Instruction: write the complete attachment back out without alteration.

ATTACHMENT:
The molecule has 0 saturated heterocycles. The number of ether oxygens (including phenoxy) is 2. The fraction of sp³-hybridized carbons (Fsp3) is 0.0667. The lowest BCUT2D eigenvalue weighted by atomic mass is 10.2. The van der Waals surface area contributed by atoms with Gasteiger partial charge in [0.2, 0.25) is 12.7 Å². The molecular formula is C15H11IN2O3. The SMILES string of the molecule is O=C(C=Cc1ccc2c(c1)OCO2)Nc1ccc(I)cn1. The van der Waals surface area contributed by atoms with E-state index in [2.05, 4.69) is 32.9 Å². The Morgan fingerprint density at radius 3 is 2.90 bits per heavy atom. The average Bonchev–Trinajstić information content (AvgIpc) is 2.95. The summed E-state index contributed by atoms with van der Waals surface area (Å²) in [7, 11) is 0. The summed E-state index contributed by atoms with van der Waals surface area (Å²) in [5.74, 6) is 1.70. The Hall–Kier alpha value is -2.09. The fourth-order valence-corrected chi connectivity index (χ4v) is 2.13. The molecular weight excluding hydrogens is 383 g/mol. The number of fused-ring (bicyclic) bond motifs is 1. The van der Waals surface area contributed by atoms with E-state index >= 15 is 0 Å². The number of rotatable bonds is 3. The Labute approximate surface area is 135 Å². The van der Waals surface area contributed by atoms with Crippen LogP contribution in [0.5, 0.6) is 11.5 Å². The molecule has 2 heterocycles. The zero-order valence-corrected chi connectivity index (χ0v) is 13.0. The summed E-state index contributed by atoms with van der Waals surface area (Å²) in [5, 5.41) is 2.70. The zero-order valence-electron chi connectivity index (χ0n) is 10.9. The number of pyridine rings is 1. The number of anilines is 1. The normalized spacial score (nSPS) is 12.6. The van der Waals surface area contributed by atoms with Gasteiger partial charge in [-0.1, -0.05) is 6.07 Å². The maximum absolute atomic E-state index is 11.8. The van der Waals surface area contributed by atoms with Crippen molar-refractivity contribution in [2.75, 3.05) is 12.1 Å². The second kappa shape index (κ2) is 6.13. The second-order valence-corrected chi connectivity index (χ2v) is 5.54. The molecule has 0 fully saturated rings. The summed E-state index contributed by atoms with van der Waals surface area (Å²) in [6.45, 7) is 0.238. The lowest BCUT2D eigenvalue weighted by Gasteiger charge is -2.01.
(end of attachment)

The molecule has 0 saturated heterocycles. The number of ether oxygens (including phenoxy) is 2. The fraction of sp³-hybridized carbons (Fsp3) is 0.0667. The lowest BCUT2D eigenvalue weighted by atomic mass is 10.2. The van der Waals surface area contributed by atoms with Gasteiger partial charge in [0.2, 0.25) is 12.7 Å². The molecular formula is C15H11IN2O3. The SMILES string of the molecule is O=C(C=Cc1ccc2c(c1)OCO2)Nc1ccc(I)cn1. The van der Waals surface area contributed by atoms with E-state index in [2.05, 4.69) is 32.9 Å². The Morgan fingerprint density at radius 3 is 2.90 bits per heavy atom. The average Bonchev–Trinajstić information content (AvgIpc) is 2.95. The summed E-state index contributed by atoms with van der Waals surface area (Å²) in [7, 11) is 0. The summed E-state index contributed by atoms with van der Waals surface area (Å²) in [5.74, 6) is 1.70. The Hall–Kier alpha value is -2.09. The fourth-order valence-corrected chi connectivity index (χ4v) is 2.13. The molecular weight excluding hydrogens is 383 g/mol. The number of fused-ring (bicyclic) bond motifs is 1. The van der Waals surface area contributed by atoms with E-state index >= 15 is 0 Å². The number of rotatable bonds is 3. The Labute approximate surface area is 135 Å². The van der Waals surface area contributed by atoms with Crippen LogP contribution in [0.5, 0.6) is 11.5 Å². The molecule has 2 heterocycles. The zero-order valence-corrected chi connectivity index (χ0v) is 13.0. The summed E-state index contributed by atoms with van der Waals surface area (Å²) in [5, 5.41) is 2.70. The zero-order valence-electron chi connectivity index (χ0n) is 10.9. The number of pyridine rings is 1. The number of anilines is 1. The normalized spacial score (nSPS) is 12.6. The van der Waals surface area contributed by atoms with Gasteiger partial charge in [-0.1, -0.05) is 6.07 Å². The maximum absolute atomic E-state index is 11.8. The van der Waals surface area contributed by atoms with Crippen molar-refractivity contribution in [2.75, 3.05) is 12.1 Å². The second kappa shape index (κ2) is 6.13. The second-order valence-corrected chi connectivity index (χ2v) is 5.54. The molecule has 0 fully saturated rings. The summed E-state index contributed by atoms with van der Waals surface area (Å²) in [6.45, 7) is 0.238. The lowest BCUT2D eigenvalue weighted by Gasteiger charge is -2.01.